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Woodford Times - Peoria, IL
  • Students provide beds, cribs for Heart House

  • Four students in assistant professor of communication Amanda Frioli’s capstone course for communication majors at Eureka College selected a community service project that is especially close to one of the student’s hearts.
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  • Four students in assistant professor of communication Amanda Frioli’s capstone course for communication majors at Eureka College selected a community service project that is especially close to one of the student’s hearts.  
    “As the aunt of a baby who died of sudden infant death syndrome, and a board member of Sudden Infant Death Services of Illinois, Inc., I look for opportunities to spread awareness about safe sleep practices and unexpected infant death,” said senior Amy Lane of West Peoria. “Three other seniors and I selected our particular service project of providing beds and cribs at Heart House homeless shelter in Eureka because we felt it was important to give the residents a safe and comfortable living environment during their time in the shelter. And, I am thrilled to connect the Heart House organization with the SIDS organization that I volunteer for,” Lane said.  
    Other students working on the project are Jennifer Lewis of Pontiac, Rian Nailor of Eureka and Amanda Schreck of Monmouth.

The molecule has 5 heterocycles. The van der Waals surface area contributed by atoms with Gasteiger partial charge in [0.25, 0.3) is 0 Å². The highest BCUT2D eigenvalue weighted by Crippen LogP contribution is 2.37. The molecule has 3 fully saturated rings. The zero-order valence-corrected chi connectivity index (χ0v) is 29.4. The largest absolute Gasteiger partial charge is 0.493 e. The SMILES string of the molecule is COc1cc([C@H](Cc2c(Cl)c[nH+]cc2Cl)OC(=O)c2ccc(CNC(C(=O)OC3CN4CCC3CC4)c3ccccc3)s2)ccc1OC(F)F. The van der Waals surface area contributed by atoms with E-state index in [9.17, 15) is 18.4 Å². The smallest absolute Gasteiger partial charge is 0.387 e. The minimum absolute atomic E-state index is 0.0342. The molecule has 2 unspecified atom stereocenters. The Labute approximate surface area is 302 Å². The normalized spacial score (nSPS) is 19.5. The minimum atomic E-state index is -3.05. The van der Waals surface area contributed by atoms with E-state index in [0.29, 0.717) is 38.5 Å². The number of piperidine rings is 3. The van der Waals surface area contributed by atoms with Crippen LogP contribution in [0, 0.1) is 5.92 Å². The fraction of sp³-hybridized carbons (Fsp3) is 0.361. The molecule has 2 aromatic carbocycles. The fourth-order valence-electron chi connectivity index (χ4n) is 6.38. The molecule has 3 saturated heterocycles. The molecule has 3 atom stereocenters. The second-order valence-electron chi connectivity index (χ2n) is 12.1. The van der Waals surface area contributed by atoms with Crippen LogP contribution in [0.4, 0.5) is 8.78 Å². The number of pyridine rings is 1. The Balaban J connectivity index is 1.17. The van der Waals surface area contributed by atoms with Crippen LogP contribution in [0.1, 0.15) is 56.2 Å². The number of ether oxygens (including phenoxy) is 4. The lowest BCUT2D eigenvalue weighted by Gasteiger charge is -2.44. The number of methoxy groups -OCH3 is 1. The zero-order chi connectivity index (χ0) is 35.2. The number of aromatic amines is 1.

The group raised money for and sought donations of mattresses, box springs and metal bed frames for children and women and new portable cribs for infants.
    The group held a three-day fundraiser on campus selling raffle tickets for prizes. The proceeds of more than $150 purchased two portable cribs. In addition, SIDS of Illinois, Inc. donated a portable crib.
    Bed frames, mattresses and box springs were donated by Wright’s Furniture of Pontiac, a Eureka College staff member and a relative of one of the students.
    The group also volunteered for approximately 30 hours at Heart House as a part of the Eureka Rotary Club’s renovation project there. They spent about 30 hours painting walls and furniture with Rotary Club members.
    The communication capstone course is designed to facilitate students’ synthesis of the communication major curriculum, Frioli said. The students’ final assignment is an applied project that involves partnering with a nonprofit organization to study a communication problem or process.
    “We are fortunate to have great community partners who welcome our students and their communication services. This significant opportunity helps prepare our students for their future leadership roles within the communication field,” Frioli said.
    Other students in the class performed their community service requirements with the Girl Scouts of Central Illinois, Maple Lawn Homes retirement community and an area art exhibit.

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